HELMAND PROVINCE, Afghanistan - Troops in Camp Leatherneck refer to Khandahar and Kabul bases as shopping malls.
If you travel farther into the desert to a place called Dwyer, they will inform you that they enjoy the quiet, away from the hustle and bustle of big city life at Leatherneck, where superiors can breath down their necks.
Go even farther into the haze of a sandy fog and you'll find a forward operating base called Marjah, located in south central Afghanistan.
Before departing you may hear this phrase, “Marjah? No way I’d want to go down there.”
This base has a reputation for taking heavy fire.
It also has a reputation for being rustic.
The lack of any outdoor light structures gives you a view of a starry sky. If you happen to get lost in the darkness you can’t go very far without running into a sand barricade or smelling the constant fire of the burn pit. The fragrant black smoke billows all day and night.
Located next to the burn pit there are two choices for your bathroom. You can choose to pee behind a wall or visit the stalls, which employ the wag bag (portable bathroom) system, which is basically a plastic bag that seals in waste.
“Just wait until the wag bags run out,” you may hear as a warning by a laughing Marine.
Don’t bother looking for a trashcan, but rather read the burn pit sign: “Please throw trash into the center.”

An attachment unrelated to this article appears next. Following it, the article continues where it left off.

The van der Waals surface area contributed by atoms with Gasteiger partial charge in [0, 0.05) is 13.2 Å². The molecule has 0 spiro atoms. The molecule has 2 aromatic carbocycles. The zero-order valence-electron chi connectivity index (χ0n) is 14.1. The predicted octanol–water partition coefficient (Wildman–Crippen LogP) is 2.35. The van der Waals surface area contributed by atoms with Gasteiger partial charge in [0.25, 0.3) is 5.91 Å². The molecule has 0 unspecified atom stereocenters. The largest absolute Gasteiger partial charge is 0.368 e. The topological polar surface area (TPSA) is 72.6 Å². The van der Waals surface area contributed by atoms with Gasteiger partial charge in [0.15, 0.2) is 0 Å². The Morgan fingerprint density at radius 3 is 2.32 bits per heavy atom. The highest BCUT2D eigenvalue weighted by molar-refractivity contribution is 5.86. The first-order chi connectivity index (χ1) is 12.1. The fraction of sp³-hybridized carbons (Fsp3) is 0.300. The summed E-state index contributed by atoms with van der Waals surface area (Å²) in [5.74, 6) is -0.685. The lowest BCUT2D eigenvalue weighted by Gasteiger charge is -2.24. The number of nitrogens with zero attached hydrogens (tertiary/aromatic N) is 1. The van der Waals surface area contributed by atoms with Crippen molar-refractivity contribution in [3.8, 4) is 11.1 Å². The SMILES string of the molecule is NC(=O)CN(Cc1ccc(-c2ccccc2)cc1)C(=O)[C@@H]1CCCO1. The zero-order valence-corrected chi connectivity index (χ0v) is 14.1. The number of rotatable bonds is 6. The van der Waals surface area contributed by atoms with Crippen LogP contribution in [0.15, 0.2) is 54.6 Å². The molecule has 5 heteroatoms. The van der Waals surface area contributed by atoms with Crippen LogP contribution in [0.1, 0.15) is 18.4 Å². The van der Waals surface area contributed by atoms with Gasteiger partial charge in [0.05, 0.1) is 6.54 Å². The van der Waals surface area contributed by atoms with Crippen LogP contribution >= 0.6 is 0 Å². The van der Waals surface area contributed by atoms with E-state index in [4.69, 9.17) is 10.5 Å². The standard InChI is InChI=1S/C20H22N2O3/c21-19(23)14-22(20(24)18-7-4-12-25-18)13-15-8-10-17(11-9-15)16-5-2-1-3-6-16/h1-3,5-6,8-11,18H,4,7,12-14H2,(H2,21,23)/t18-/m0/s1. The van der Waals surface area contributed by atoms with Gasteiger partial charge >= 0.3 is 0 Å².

Walking back to the chapel, where you will stay if you are female because there isn’t a surplus of tents, you will pass by a few more tents and barricades with barbwire.
On most days there is only one female Marine among the estimated 1,000 male Marines here, and she only spends about two days of the week on this base.
The chow hall tent serves up two hot meals a day.
Then there’s the laundry with a 24-hour turnaround.
Next are the showers with at least four hours of running water a day, if you’re lucky to be around during those operating hours.
Then there are the office buildings made of sturdy plywood boards.
At any given time Marines put up more fencing or work on the armored vehicles in the motor pool.
Despite the scorching temperatures of over 110 degrees and the constant sand invading every corner the only complaint that you may hear is that in the bigger bases, they have ice cream.
COMING SATURDAY: The U.S. fixed the road. The locals complained. So soldiers built speed bumps in Afghanistan.
Morrison teaches photojournalism and multimedia reporting at the University of Oregon School of Journalism and Communication in Eugene, Ore.
Bagby is a freelance multimedia journalist who spent 10 months embedded with the Oregon National Guard in Iraq for KVAL.com.